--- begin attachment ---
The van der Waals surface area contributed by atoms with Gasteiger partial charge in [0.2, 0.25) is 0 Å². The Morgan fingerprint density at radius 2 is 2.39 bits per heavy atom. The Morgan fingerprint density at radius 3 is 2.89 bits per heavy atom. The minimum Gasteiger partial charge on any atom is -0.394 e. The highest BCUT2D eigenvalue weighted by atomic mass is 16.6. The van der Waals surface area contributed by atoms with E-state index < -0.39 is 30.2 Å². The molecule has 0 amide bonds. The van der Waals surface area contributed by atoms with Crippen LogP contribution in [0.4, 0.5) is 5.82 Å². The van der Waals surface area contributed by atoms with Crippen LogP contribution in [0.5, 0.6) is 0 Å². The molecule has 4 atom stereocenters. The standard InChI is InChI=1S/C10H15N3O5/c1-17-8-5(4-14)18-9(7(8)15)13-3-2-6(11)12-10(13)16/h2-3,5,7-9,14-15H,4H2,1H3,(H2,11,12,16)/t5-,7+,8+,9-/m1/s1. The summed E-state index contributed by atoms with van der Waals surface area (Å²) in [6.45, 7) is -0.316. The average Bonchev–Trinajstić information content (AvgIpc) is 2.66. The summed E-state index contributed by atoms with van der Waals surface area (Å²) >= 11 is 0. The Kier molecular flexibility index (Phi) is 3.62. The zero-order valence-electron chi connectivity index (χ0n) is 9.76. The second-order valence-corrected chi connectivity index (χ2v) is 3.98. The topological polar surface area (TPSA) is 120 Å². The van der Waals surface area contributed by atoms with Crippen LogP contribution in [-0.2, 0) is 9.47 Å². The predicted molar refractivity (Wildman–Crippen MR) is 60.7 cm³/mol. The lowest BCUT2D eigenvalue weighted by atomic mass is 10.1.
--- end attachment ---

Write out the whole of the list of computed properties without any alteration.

The van der Waals surface area contributed by atoms with Gasteiger partial charge in [0.2, 0.25) is 0 Å². The Morgan fingerprint density at radius 2 is 2.39 bits per heavy atom. The Morgan fingerprint density at radius 3 is 2.89 bits per heavy atom. The minimum Gasteiger partial charge on any atom is -0.394 e. The highest BCUT2D eigenvalue weighted by atomic mass is 16.6. The van der Waals surface area contributed by atoms with E-state index < -0.39 is 30.2 Å². The molecule has 0 amide bonds. The van der Waals surface area contributed by atoms with Crippen LogP contribution in [0.4, 0.5) is 5.82 Å². The van der Waals surface area contributed by atoms with Crippen LogP contribution in [0.5, 0.6) is 0 Å². The molecule has 4 atom stereocenters. The standard InChI is InChI=1S/C10H15N3O5/c1-17-8-5(4-14)18-9(7(8)15)13-3-2-6(11)12-10(13)16/h2-3,5,7-9,14-15H,4H2,1H3,(H2,11,12,16)/t5-,7+,8+,9-/m1/s1. The summed E-state index contributed by atoms with van der Waals surface area (Å²) in [6.45, 7) is -0.316. The average Bonchev–Trinajstić information content (AvgIpc) is 2.66. The summed E-state index contributed by atoms with van der Waals surface area (Å²) >= 11 is 0. The Kier molecular flexibility index (Phi) is 3.62. The zero-order valence-electron chi connectivity index (χ0n) is 9.76. The second-order valence-corrected chi connectivity index (χ2v) is 3.98. The topological polar surface area (TPSA) is 120 Å². The van der Waals surface area contributed by atoms with Crippen LogP contribution in [-0.2, 0) is 9.47 Å². The predicted molar refractivity (Wildman–Crippen MR) is 60.7 cm³/mol. The lowest BCUT2D eigenvalue weighted by atomic mass is 10.1.